While all the current buzz is about infrastructure investment as an economic stimulus tool, here’s a bridge-building concept as a starting point: Alberta’s NDP caucus has just over 50 members. Loose Ends Energy Inc. has approximately 50,000 “staff.” The caucus has exactly one member who can point to a background grounded in energy development. Many organizations would lust after so much knowledge capital, so here’s the pitch.
Every NDP MLA should commit to a six-hour mentor-protégé pairing with a “staffer” from Loose Ends Energy Inc. The pairing’s purpose: a one-to-one knowledge exchange. The MLAs and cabinet ministers would gain substantially from the perspectives and experiences of individuals who have worked in energy and understand its inner workings. These folks also understand what was working — and what wasn’t. Given that they’re currently stripped of any current corporate affiliation, they would be free to speak their minds in a candid and constructive knowledge-bridge exercise.
Imagine what roughly 3,000 hours of knowledge capital would achieve — not as an exercise in brainwashing, but a fundamental literacy and fluency exchange. A caucus better equipped to deal collectively and individually with energy-related complexities is a better bridge via which constructive (and productive) views can pass back and forth.
There’s another upside: most rank-and-file energy sector employees would agree they could benefit from a civics engagement lesson. Most have been lacking direct connection to the political sphere, shielded because such engagement has been typically left to executives and industry advocacy groups. A cohort of energy folks more attuned to the political perspectives they would be offered by caucus members elected by Albertans would add much value to future bridge building once they have returned to the workforce.
By: Carter Haydu Article was originally published on Nov 24, 2015 by the Daily Oil Bulletin and can be found here: http://www.dailyoilbulletin.com/article/2015/11/24/lengthy-seismic-acquisition-downturn-reduces-numbe/ The number of seismic acquisition crews working in Western Canada for the 2015-16 season will be drastically reduced from even a couple of years ago, as the smaller companies are essentially gone and those medium-to-large companies remaining are grappling with the impact of a multi-year downturn for the sector. “In general, we predict a softer winter than last year, and last year was bad,” Mike Doyle , president of the Canadian Association of Geophysical Contractors (CAGC), told the Bulletin . He said the season prior to Alberta’s single regulator implementation in November 2013, there were about 30 to 35 seismic crews in Western Canada. Due to timing of regulation, there were around 22 to 25 crews in Q1 2014. With the drop in oil prices and market unc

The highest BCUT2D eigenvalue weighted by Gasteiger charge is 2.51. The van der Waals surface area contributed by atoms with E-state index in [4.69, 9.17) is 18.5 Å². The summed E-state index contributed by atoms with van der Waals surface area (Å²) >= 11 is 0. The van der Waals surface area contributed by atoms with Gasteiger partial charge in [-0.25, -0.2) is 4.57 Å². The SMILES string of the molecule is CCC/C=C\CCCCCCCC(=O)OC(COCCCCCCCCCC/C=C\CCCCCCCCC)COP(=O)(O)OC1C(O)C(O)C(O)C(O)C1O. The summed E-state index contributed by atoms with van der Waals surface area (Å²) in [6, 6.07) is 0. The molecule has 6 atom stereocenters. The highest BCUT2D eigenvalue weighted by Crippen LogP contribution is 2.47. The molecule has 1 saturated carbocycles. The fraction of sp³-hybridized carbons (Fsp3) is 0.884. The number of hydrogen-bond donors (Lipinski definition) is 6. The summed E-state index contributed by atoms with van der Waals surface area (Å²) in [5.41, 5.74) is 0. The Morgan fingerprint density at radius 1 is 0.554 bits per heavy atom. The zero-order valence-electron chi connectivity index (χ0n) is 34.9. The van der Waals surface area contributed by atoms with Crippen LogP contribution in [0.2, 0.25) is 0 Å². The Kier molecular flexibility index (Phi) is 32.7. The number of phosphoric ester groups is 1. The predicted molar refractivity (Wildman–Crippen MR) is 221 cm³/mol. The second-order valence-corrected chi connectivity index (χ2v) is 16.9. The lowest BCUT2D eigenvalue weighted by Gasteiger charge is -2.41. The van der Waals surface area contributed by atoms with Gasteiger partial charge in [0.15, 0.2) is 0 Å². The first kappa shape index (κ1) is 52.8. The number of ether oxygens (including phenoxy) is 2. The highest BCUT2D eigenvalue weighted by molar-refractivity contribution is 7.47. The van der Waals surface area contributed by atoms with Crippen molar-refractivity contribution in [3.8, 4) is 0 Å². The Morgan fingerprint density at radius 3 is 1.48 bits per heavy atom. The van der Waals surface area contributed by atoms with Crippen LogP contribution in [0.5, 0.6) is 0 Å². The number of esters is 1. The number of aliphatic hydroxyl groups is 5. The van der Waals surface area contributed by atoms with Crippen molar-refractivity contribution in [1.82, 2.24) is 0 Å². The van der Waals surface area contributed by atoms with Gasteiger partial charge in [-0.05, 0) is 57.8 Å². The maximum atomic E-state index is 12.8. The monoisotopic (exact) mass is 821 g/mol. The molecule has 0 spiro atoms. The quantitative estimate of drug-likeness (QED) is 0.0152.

Written By: Henry Lyatsky “Though we called your friend from his bed this night, he could not speak for you, For the race is run by one and one and never by two and two.” Rudyard Kipling (“Tomlinson”) Want to live? Hustle! No downer is more enervating than being ignored, left out, discarded. You need clients; your start-up needs investors. Your bills need paying; your girlfriend has run off with your employed former buddy. Your college degree, supposedly a ticket to a shining life, is worthless. You are surrounded everywhere by people, all hustle and bustle, not one of whom even seems to notice that you happen to inhabit this world with them. You are isolated, confused, dispirited, caught in an Auden poem. The world has no need of yet another geophysicist, engineer, geologist, technician. You’ve barely started, you fancy yourself something special, and you’re dead-end surplus. The mid-life crisis
Written By: Doug Iverson P. Geoph, Consultant, email@example.com Published: The CSEG Recorder - June Edition (online) CAGC represents the business interests of the seismic industry within Canada – cagc.ca. This column represents the authors’ perspectives on the seismic business. There have been important updates to the Alberta Exploration Regulation and the associated Exploration Directive that will allow better subsurface imaging on most new seismic acquisition programs and repeat 4D projects. The major change is described ‘briefly’ in the fourth last paragraph of this article. This Exploration Directive update is significant because it is the first time since 2009 that any of the 26 Directives have been reviewed, stakeholders engaged, and the Section rewritten and ultimately approved. The industry had been working since 2010 on numerous Directive improvements and finally, in April 2022, changes to 13 of the 26 Directives finally came into effect. So why did it take twelve